World War I, the Versailles Treaty and Why You Don’t Learn About it in School

Paris 1919: Negotiating Peace

Directed by Paul Cowan (2009)

Film Review

This film was a real eye opener for me. Despite studying World War I numerous times in high school, I had no knowledge of the extreme turmoil in Europe during the 1919 Versailles Treaty negotiations.

Although peace negotiations were meant to take four weeks, they would last nearly six months owing to bickering between the allies. Previously I had no idea that Germany was engaged in a civil war (aka the German revolution of 1918) during the Versailles negotiations. The German delegation would ultimately resign and return to Germany, with the intention of resuming battle.*

After the German military blew up the naval fleet that had been “interned” by the allies, the German constitutional monarchy collapsed. The Weimar Republic that replaced it sent two official to Paris in August 1919 to sign the Treaty.

The long drawn out negotiations also created major popular unrest in France and Italy, which were experiencing high levels of unemployment, hunger and homelessness. French primer minister Georges Clemenceau was shot in the back by an anarchist assassin in February 1919, and the government of Italian prime minister Vittorio Orlando, one of the Big Four members, fell in June 1919. In August 1919, Hungary elected its first communist government.

The main point of disagreement among the Allied powers (Italy, France, Britain, US and briefly Japan) was the level of war reparations to impose on Germany. Initially US president Woodrow Wilson sided with British economist John Maynard Keynes. Heading the Versailles Reparations Committee, Keynes estimated that the German economy was too damaged by war and revolution to pay more than $19 billion. However In the final treaty Wilson supported UK prime minister David Lloyd George and French prime minister Georges Clemenceau in imposing war reparations of $300 billion on Germany.

Wilson’s pet project, a global League of Nations (which excluded Germany) was written into the Treaty. Ironically because the US senate refused to ratify that section of the treaty, the US would not become a member.


*The armistice signed November 11, 2018 was merely a cease fire.

**Germany had paid $30 billion when they ceased payments in 1931.

Al-Naqba: Palestine’s 200-Year History of Ethnic Cleansing

Al-Naqba: The Palestinian Catastrophe Episode 1 (1799-1936)

Al Jazeera (2013)

Film Review

This is the most comprehensive documentary of the Zionist movement I’ve ever watched. The cinematography is incredibly beautiful and moving and includes scarce footage of vibrant pre-World War II Palestine.

I continue to be surprised by all the important events Western accounts leave out regarding the history of Zionism. Contrary to Western belief, the Jewish colonization of Israel didn’t began in 1916 with the infamous Sykes-Picot agreement, but with Napoleon’s 1799 proposal to establish a Jewish homeland in Palestine under French protection.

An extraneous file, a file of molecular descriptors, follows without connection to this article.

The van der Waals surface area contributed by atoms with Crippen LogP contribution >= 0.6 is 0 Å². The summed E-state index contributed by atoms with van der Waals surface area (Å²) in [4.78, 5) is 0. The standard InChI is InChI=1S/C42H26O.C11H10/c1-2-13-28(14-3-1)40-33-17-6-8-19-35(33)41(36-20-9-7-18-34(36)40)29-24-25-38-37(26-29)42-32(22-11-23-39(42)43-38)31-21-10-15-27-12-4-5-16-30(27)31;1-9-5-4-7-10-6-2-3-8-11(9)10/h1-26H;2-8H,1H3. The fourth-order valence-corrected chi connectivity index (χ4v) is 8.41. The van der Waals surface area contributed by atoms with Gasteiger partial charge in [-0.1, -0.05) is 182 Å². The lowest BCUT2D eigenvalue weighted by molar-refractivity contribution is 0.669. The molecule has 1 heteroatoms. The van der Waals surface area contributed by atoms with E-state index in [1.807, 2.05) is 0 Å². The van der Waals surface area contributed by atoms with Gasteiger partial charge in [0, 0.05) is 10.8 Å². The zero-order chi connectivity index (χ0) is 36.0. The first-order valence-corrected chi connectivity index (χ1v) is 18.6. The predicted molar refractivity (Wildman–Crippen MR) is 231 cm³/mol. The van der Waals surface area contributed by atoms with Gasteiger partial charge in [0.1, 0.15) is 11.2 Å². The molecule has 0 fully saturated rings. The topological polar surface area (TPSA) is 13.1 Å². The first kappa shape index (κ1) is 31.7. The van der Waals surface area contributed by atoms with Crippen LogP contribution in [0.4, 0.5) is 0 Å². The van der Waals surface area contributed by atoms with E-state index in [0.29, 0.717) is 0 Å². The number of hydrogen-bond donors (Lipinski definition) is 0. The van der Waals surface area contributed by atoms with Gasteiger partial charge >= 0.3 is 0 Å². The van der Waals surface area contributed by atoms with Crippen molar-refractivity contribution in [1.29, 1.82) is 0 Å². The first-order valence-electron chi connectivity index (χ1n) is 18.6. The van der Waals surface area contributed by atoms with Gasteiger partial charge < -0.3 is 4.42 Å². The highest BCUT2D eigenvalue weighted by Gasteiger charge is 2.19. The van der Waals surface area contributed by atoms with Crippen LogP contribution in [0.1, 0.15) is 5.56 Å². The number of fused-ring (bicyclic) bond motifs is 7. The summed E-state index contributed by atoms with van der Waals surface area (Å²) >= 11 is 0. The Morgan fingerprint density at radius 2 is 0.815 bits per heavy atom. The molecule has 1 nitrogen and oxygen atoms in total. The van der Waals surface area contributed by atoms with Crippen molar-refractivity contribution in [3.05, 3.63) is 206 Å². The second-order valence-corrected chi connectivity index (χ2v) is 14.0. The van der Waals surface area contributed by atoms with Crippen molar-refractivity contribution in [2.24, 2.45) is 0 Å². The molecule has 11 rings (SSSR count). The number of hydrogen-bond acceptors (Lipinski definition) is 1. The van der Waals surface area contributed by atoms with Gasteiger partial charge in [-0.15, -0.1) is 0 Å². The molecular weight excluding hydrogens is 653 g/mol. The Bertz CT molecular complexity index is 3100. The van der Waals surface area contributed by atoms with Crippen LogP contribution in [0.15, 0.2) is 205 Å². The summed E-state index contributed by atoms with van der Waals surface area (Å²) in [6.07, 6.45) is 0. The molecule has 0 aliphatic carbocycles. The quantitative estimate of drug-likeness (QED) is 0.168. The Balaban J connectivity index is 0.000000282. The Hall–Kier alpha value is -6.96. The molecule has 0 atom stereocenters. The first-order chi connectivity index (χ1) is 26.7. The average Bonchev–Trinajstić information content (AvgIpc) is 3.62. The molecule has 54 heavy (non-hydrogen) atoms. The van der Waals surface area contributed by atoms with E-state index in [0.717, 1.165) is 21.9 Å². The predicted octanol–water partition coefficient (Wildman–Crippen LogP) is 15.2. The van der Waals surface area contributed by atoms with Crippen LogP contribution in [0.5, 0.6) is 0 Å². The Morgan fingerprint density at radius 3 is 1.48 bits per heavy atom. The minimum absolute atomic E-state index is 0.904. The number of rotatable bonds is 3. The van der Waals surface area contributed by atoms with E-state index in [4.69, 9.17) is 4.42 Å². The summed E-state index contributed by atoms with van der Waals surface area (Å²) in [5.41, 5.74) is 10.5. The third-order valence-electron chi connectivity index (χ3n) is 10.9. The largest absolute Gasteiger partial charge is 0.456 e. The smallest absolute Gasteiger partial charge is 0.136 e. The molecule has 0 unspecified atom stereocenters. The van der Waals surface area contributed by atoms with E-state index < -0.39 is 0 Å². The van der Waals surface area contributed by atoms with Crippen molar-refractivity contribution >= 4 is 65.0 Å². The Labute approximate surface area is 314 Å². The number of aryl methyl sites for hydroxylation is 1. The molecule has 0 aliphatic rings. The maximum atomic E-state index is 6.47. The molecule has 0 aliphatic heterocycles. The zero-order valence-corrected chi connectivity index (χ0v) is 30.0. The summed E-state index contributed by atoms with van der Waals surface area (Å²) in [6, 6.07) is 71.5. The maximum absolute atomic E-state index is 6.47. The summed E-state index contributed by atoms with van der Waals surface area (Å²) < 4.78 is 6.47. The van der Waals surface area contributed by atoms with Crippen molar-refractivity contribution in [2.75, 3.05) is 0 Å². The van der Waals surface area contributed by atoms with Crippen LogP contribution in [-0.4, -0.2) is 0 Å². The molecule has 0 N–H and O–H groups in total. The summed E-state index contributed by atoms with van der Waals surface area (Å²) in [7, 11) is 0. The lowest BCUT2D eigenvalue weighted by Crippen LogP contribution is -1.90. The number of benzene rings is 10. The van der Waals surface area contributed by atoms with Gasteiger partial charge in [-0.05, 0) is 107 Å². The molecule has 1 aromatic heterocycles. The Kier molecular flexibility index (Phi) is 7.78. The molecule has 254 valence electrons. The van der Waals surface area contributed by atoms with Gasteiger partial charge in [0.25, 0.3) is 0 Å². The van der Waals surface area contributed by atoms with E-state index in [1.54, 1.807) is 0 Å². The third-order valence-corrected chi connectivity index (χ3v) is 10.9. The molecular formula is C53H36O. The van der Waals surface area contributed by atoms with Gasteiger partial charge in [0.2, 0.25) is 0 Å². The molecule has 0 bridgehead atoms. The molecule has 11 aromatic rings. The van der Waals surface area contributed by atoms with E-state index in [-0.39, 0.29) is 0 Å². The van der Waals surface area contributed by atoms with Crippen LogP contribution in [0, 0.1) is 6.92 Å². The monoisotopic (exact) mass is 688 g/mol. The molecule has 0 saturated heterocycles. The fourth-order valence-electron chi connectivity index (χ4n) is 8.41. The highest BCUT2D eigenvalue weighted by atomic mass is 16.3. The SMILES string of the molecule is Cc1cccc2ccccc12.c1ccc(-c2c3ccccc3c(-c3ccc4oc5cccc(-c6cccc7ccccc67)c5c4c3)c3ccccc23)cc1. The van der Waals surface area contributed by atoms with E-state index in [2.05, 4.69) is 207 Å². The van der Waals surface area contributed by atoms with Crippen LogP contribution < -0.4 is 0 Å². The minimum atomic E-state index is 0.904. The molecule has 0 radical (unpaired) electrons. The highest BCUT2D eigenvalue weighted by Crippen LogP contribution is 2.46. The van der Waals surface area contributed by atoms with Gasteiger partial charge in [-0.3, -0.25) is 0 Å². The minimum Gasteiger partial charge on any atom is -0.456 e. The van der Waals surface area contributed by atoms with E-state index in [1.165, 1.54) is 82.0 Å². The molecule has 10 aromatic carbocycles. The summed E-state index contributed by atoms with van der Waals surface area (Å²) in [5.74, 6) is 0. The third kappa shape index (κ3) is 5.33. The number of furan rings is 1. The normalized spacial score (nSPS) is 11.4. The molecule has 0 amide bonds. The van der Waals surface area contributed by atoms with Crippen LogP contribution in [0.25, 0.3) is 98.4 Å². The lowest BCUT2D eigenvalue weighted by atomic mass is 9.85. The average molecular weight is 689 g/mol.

In 1840, when the British Foreign office tried to persuade the Sultan of the Ottoman empire to open Palestine to Jewish immigration, there were only 3,000 Jews in Palestine.

In the 1880s, as the power of the Ottoman empire started to decline, French banking magnate Baron de Rothschild openly campaigned to expand Jewish immigration, spending 40 million francs on the establishment of Jewish settlements in Palestine. The term Zionism* was first coined in 1885, with the first Zionist conference held in Basel Switzerland in 1906.

In 1907, as western Europe actively worked to usurp Ottoman colonies, the British Foreign Office called for the creation of a buffer state in the Arab-dominated Middle East – one that would be friendly to Europeans and hostile to Arabs.

The same year, 40,000 Palestinian farmers were forced off their lands by Jewish immigrants from Europe and Yemen.

By the close of World War I, when Palestine became a British protectorate, there were 50,000 Jews in Israel, 100,000 Arab Christians and 400,000 Arab Muslims.

In 1922, when the League of Nations charged Britain with preparing for the establishment of a Jewish homeland in Palestine, it was opposed by US president Woodrow Wilson.

During the 1920s, Jewish immigration continued to increase, accompanied by increasing confiscation of Arab lands. Between 1922-25, 33,000 Jews immigrated to Palestine. Between 1925-1930, the country was flooded by an additional 175,000 immigrants.

Palestine’s ruler, the Grand Mufti of Jerusalem, approached the issue of Jewish immigration by trying to curry favor with the British colonizers. In contrast Arab (both Muslim and Christian) farmers who were being displaced began organizing and protesting Jewish immigration from 1925 on. The initially peaceful protests were brutally and barbarically suppressed by British troops, in the same fashion as India’s independence movement. Hundreds of protestors were jailed, executed or forcibly exiled.

As Jewish immigration continued to increase (42,000 in 1934 and 62,000 in 1935, The al-Qassam movement, which called for violent revolution to expel the British, launched a six-month Palestine-wide general strike in 1936.


*An international movement calling for the establishment of a majority Jewish state in Palestine via forced displacement of its Arab occupants.